It’s a matter of efficiency. If you train your whole body each workout, you don’t need multiple workouts to make sure you cover everything at least once in a week. Total-body training is especially useful if you have a tough schedule that forces you to miss workouts from time to time. If you’re on a body-part split and you miss a day, you could end up going a week or more without training a muscle group, and that can cost you progress. Whereas if you do a little training for your chest Monday, Wednesday, and Friday, for example, missing a day only costs you a few sets off your total volume for the week. And so what? You will have just worked chest two days earlier and you already know you’re going to hit it again the next session.
Full-body training also tends to allow you to train heavier. On a leg day, after you’re done squatting, you may have little left in the tank to do Romanian deadlifts or lunges with intensity. You’re more likely to coast with lighter weights. But in a total-body workout, you’re relatively fresh for each exercise. Heavy squatting won’t do much to impair your pressing, so you can give each muscle group a full stimulus.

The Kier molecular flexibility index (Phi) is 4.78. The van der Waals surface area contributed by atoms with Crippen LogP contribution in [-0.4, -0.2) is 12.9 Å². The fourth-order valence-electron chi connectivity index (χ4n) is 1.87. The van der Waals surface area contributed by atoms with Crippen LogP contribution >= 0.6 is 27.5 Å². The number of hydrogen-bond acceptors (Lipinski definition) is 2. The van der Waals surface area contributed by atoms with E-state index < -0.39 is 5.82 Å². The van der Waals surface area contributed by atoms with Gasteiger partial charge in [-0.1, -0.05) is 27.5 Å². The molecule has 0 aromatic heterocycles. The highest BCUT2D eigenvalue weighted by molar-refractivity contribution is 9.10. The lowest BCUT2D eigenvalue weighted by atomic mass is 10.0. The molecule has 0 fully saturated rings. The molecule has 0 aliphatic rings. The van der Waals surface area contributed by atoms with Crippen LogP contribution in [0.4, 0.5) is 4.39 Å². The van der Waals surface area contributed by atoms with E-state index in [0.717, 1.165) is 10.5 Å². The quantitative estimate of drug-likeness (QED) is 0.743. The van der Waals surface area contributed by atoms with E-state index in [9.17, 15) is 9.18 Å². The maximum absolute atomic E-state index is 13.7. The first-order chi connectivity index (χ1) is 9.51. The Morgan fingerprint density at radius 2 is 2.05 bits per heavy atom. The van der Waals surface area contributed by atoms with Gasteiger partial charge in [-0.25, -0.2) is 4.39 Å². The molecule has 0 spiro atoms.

While you may be able to lift more weight, at the same time, you won’t get as sore doing total-body workouts as you would if you wailed on one body part or muscle area for a whole workout. This is preferable if you play sports or do other activities that you want to be energized for. Full-body workouts won’t leave you nearly as tender and stiff the next day.
A good middle-ground between body-part training and full-body training is upper-lower splits. They give you a chance to train the same muscles at least twice a week. For instance, you could base your first upper-body day around bench presses and rows, do squats on your lower-body day, and then do shoulder work and chinups in your second upper-body session followed by deadlifts in your second leg day. However,
There are several aspects of training your whole body three or more days per week that can make full-body workouts an even wiser choice.
Benefits of Higher-Frequency Training
You’ll train smarter
When you only work a muscle group or train a lift once a week, there’s a lot of inherent pressure to go as hard as you can. “You know you have one day to set a PR, or at least top your last performance,” says Jason Ferruggia, a strength coach, author, and host of the Renegade Radio podcast (jasonferruggia.com), so you’re liable to go to failure or go heavier than you may be feeling up to. You want to make the most of the workout, so “it’s hard to be mentally OK with backing off or doing fewer reps on days when you really need to.”